Within the New Industrial Strategy for Europe, the CoR urges the Commission to promote lead markets for green hydrogen technologies and systems, especially in the steel, cement and chemical industries for which green hydrogen is a key option to achieve decarbonisation.
The EU's assembly of cities and regions encourages the European Commission to create the legal framework for important projects of common European interest (IPCEIs) for green hydrogen and calls on Member States to use it for large-scale demonstration projects.
Members call for the development of an EU-wide hydrogen transmission system as a prerequisite for an impactful green hydrogen economy, and ask to revise the Regulation on trans-European energy infrastructure (TEN-E) and the EU Gas Directive accordingly.
The CoR urges the Commission to prioritise the use of green hydrogen and e-fuels to complement electric mobility in heavy-goods, public, waterborne and air transport as part of its announced strategy for sustainable and smart mobility.
Local and regional leaders support a revision of the Energy Taxation Directive to align energy taxation with the goals of the European Green Deal and calls on Member States to lower the tax burden on low-carbon electricity.
Members equally request a revision of the Renewable Energy Directive (RED II) as to raise the EU target for the share of renewable energy in gross final energy consumption, as they consider the dynamic expansion of renewable energy in electricity generation as the basis for the development of the green hydrogen market in the EU.
Cities and regions recommend EU Member States to promote a green hydrogen economy when updating their national energy and climate plans (NECPs) in 2023 and to work closely with local and regional authorities (LRAs) to deploy green hydrogen production.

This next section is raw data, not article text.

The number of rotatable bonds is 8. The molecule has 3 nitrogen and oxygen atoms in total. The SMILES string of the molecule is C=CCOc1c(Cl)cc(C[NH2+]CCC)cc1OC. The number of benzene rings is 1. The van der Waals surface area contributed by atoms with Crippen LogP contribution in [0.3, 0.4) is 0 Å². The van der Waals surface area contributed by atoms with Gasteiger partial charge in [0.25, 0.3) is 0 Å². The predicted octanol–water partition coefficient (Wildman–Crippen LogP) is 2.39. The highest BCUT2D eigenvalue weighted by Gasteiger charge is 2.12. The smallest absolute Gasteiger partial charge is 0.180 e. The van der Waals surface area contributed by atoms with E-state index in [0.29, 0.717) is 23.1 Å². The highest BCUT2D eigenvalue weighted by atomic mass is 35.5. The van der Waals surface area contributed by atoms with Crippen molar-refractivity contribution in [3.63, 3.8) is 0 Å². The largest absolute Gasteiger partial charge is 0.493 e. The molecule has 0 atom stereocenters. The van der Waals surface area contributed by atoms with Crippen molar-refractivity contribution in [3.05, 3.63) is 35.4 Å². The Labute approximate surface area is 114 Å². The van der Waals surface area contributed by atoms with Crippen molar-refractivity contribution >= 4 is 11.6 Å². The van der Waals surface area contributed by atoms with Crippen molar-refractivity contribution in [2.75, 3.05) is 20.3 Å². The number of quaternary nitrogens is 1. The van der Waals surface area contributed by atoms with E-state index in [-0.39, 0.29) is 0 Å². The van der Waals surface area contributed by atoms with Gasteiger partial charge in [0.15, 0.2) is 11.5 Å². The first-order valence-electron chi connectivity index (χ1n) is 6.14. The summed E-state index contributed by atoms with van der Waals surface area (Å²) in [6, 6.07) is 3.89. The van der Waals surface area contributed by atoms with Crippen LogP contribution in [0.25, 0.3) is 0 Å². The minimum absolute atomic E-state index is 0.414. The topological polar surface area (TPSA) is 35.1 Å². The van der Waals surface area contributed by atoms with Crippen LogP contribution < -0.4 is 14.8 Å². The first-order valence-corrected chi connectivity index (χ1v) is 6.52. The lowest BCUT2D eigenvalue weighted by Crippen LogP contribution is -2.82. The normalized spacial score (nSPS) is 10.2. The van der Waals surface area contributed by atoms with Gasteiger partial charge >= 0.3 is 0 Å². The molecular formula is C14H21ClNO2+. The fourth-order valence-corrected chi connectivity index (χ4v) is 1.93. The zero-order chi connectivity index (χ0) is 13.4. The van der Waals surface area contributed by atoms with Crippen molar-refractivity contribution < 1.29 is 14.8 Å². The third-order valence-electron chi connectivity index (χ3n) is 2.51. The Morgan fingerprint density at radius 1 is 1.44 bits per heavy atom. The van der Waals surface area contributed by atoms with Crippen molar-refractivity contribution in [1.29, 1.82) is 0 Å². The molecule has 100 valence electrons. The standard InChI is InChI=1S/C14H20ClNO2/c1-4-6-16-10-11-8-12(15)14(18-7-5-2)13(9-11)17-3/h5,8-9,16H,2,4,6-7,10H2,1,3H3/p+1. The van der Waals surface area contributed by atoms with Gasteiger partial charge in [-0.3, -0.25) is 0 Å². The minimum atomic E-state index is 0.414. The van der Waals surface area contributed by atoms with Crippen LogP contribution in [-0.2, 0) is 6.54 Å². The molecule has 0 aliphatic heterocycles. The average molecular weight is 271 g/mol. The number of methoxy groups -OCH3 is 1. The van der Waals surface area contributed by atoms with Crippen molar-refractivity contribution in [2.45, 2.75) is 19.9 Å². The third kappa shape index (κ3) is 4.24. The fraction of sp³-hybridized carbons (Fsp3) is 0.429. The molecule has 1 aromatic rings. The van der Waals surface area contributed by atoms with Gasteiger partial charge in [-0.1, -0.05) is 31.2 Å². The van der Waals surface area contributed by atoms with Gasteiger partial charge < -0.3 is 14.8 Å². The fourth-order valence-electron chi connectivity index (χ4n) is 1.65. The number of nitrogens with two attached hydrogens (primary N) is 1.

The CoR calls for improving the financial endowment for the successor of the Fuel Cells and Hydrogen Joint Undertaking (FCH JU) so it can support more demonstration projects and cooperation with the European Hydrogen Valleys Partnership, a dedicated European association that includes over 30 regions in 13 European countries.
The opinion was adopted alongside a high-level debate on the European Green Deal, the EU's growth strategy to reach climate-neutrality by 2050. On 15 June, the CoR launched the working group 'Green Deal Going Local'. Composed of 13 local and regional elected representatives, it aims at converting the Green Deal into concrete projects and direct funding for cities and regions to deliver the sustainable transition on the ground.
Click here to read a recent interview with Minister Birgit Honé on the way forward for hydrogen.
Green hydrogen is hydrogen obtained through the electrolysis of water using electricity from renewable energy sources
Hydrogen currently accounts for less than 1% of Europe's energy consumption (European Commission).